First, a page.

Here you are, doing your best to lead your team well, build a healthy culture, and achieve the goals set out for you. Along comes your boss who then micromanages you and your team. This has you questioning yourself while shaking your team’s confidence in your ability to lead. So, what do you do? Without positional authority over your boss, you may feel powerless to affect change. You know the culture you want, but how do you get it? How can you lead effectively when the problem stems from how your boss leads?
This is a challenge many leaders face. It tempts them to move on to greener pastures, something easier said than done. Especially when they really enjoy their work and team. Thankfully, there are steps you can take to improve the situation.
Leaders generally have their greatest impact on those they lead due to their position. However, although influence is amplified by position, it is not required. Thus, it is possible to influence upwards and lead one’s own boss. But before we dive into how you can do that, there is one other point to consider first.
Test your perceptions
It is easy to assume a boss is micromanaging, even when they are not. Some of this is due to differences in leadership style while some is related to insecurity. Thus, before trying to correct a micromanaging boss, we need to be sure that it is actually taking place. Hence, we need to clarify between perception and reality.
This can best be done through objectivity by taking people out of the equation. A leader provides direction, coaching, and ensures accountability within their team. Is this what is taking place? If so, be grateful as many leaders do not do this. Next, assess for reasonableness. This part is trickier as our biases quickly enter into play. To compensate, view this as though you were an observer, seeing this happen to your boss, or another leader. Would you still view it as unreasonable, or is it just different than how you would do it?
Once you have done all that, if you believe your boss’s approach will benefit from improvement, then it is time to influence up. How open your boss is to your input and the nature of the issue will affect your approach. Thus, I will give you a few options to consider.
Communication issue: intention VS perception
What we view as micromanaging may not be. Likewise, micromanaging may stem from an intent to support that has gone too far. Whichever the case, getting curious is the best course of initial action. Open a dialogue with your boss. Express what you are feeling/sensing and see if that is what is intended. If they don’t mean to micromanage, they will gladly work with you to adjust behavior.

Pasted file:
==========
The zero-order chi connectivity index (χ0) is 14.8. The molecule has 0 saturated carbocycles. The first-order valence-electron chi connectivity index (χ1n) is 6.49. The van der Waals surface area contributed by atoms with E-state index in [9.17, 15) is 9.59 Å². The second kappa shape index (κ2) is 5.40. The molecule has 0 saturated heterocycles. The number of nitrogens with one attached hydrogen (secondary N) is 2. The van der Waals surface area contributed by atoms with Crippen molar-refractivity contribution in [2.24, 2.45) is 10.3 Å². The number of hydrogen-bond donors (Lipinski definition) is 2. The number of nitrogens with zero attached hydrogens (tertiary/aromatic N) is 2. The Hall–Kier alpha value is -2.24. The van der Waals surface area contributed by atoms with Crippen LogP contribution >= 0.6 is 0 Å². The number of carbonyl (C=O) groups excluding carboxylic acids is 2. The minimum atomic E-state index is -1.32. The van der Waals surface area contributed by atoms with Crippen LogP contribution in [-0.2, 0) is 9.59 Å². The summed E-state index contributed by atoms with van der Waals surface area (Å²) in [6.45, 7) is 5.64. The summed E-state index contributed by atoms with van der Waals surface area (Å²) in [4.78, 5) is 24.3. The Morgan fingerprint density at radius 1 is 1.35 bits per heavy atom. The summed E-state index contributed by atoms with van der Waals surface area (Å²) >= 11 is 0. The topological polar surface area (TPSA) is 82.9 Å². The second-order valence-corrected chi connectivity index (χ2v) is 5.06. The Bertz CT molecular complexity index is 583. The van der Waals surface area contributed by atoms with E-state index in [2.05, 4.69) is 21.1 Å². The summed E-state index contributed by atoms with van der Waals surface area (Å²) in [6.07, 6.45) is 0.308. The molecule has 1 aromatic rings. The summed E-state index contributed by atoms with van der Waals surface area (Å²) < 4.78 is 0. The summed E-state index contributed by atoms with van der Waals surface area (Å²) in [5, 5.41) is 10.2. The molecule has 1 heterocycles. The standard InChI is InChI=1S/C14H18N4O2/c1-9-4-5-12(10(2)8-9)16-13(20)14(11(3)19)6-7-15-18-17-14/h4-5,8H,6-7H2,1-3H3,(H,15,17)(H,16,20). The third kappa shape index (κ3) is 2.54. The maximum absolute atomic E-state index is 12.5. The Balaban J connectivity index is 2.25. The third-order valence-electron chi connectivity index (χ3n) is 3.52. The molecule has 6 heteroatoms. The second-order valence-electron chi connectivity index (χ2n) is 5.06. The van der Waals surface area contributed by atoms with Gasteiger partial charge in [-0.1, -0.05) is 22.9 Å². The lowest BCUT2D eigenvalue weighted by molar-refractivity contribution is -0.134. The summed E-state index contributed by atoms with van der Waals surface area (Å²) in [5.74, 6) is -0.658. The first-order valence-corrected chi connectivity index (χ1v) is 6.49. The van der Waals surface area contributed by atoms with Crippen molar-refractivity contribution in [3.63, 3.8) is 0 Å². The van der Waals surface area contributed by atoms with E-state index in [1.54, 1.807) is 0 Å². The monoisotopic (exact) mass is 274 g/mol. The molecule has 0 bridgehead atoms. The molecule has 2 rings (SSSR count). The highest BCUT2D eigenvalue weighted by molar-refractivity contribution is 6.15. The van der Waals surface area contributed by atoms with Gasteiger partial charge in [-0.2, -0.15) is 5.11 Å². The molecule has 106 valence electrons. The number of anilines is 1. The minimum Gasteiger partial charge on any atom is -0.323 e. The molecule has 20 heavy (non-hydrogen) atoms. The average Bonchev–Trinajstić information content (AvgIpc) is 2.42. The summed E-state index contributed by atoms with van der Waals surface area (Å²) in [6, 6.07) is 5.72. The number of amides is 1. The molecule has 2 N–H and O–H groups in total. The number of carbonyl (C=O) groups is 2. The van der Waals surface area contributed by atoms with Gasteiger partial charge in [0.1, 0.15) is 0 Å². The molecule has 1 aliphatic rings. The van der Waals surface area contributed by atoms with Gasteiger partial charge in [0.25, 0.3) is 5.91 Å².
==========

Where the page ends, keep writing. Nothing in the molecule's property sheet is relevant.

Insecurity in a leader often leads to micromanaging and lack of delegation. This is harder to overcome but may be possible. The approach here is to provide them with a sense of security. Ask your boss how you can support them and help their day be a success. When your boss knos you have their back, they can ease up a bit. This allows them to extend greater trust and be more open adjusting their style.
Another approach to build their trust is through dialogue. Work to get clear on what it is they want you to achieve, and what they want you to avoid. Once you have that, then you can ask the money question: “How can I demonstrate that I am achieving X and avoiding Y so that you can trust the work I do?”
A little side note here, this is a good thing for all leaders to think through when assessing how they engage with their team members. Knowing and communicating this effectively is a great way to help prevent a leader from slipping into micromanaging or neglecting accountability.
Willingness to grow issue:
Ideally, all leaders are willing to grow and actively seek to do so. When testing your boss’ willingness to grow you have to be careful. Approach this the wrong way and you may just trigger insecurity issues that make existing problems worse. For example, if you flat ask your boss if they want to grow as a leader, what they may hear is, “You suck and I can do better.” This scenario does not end well.
A better approach involves helping them feel secure in their leadership by positioning them as the guide from which you are seeking assistance. This can be done by saying: “I am wondering if you would be willing to help me grow as a leader? I have some books we can read and then discuss if you are available.” This is a more subtle and neutral way to influence up. This provides a non-threatening environment from which they will be more open to learn and grow. With the boss in a position of helper they are exposed to concepts that will help them become a better leader. This provides ample opportunity to discuss ways of implementing the learning, not only with how you lead, but also how your boss leads you.
A couple good book recommendations would be The Motive and Five Temptations of a CEO by Patrick Lencioni. And then many of his other great books like The Advantage and The Five Dysfunctions of a Team. You can also tap into John Maxwell’s books as he has plenty on communication and leadership development.
How will you influence up?
Influencing up is challenging and takes time but is very rewarding. Through modelling behavior and engaging in the right kind of dialogue it is possible to turn a micromanaging boss into a great ally. The tips I have provided here will lead you in the right direction. If you would benefit from further assistance, I would be happy to discuss further how I can assist you in your leadership journey.